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ifo Economic Climate Indicator for the Euro Area Hits Highest Level since 2000

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Advance results of the ifo World Economic Survey (WES) of 1st quarter 2018 Press Release (PDF, 184 KB) The ifo Economic Climate Indicator for the Euro Area hit its highest level since summer 2000 this quarter, rising sharply to 43.2 points from 37.0 balance points. According to experts, the current economic situation in particular continued to improve. Economic expectations also brightened slightly. The dynamic upswing is expected to continue. The improvement in the economic climate was primarily due to more positive assessments by experts in France and Italy. The indicator also rose somewhat in Germany. In The Netherlands, by contrast, the climate deteriorated. In the euro area’s large member

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Advance results of the ifo World Economic Survey (WES) of 1st quarter 2018

The ifo Economic Climate Indicator for the Euro Area hit its highest level since summer 2000 this quarter, rising sharply to 43.2 points from 37.0 balance points. According to experts, the current economic situation in particular continued to improve. Economic expectations also brightened slightly. The dynamic upswing is expected to continue.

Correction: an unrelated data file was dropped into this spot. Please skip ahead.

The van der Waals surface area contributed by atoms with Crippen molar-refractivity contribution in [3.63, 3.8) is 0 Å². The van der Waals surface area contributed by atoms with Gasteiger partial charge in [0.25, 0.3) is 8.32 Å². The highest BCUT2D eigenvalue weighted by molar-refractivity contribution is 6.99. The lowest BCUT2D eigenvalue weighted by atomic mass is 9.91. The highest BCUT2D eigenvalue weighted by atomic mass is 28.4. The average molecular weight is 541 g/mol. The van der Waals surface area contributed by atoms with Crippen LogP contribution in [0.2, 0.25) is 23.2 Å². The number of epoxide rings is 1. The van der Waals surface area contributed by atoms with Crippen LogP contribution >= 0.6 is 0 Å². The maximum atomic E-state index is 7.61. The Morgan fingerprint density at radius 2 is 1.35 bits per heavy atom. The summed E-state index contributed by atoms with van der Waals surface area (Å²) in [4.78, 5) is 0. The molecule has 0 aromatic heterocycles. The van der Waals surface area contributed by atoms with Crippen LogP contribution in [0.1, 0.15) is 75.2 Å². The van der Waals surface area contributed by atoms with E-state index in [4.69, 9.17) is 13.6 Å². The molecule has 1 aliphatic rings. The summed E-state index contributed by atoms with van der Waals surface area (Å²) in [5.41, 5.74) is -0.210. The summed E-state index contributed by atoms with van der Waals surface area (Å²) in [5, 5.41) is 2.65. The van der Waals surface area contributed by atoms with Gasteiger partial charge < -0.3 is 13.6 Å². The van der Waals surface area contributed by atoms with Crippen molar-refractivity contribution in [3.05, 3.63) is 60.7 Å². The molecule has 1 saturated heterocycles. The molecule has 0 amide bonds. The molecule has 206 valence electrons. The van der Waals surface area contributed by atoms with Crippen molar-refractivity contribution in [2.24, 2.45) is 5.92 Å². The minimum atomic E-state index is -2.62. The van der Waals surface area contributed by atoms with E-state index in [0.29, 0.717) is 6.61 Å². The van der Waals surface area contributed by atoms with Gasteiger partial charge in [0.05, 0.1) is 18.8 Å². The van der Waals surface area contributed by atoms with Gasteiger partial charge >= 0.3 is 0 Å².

The improvement in the economic climate was primarily due to more positive assessments by experts in France and Italy. The indicator also rose somewhat in Germany. In The Netherlands, by contrast, the climate deteriorated. In the euro area’s large member states the economic situation improved. Spain was the only exception to this rule, although economic expectations did brighten there too.

There are several drivers behind the upswing. A growing number of the experts surveyed reported an uptick in investment activity and private consumption, which they expect to generate marked growth in the months ahead. Experts also expect foreign trade to pick up. They expect an inflation rate of 1.7 percent in 2018, following the 1.5 percent increase in consumer prices in 2017. At the same time, fewer survey participants expect long term interest rates to rise. Experts assessed access to bank loans as largely restrictive.

Clemens Fuest
Clemens Fuest took over from Hans Werner Sinn as chairman of the IFO Institute in April 2016. He is professor at the Faculty of Economics of the University of Munich.

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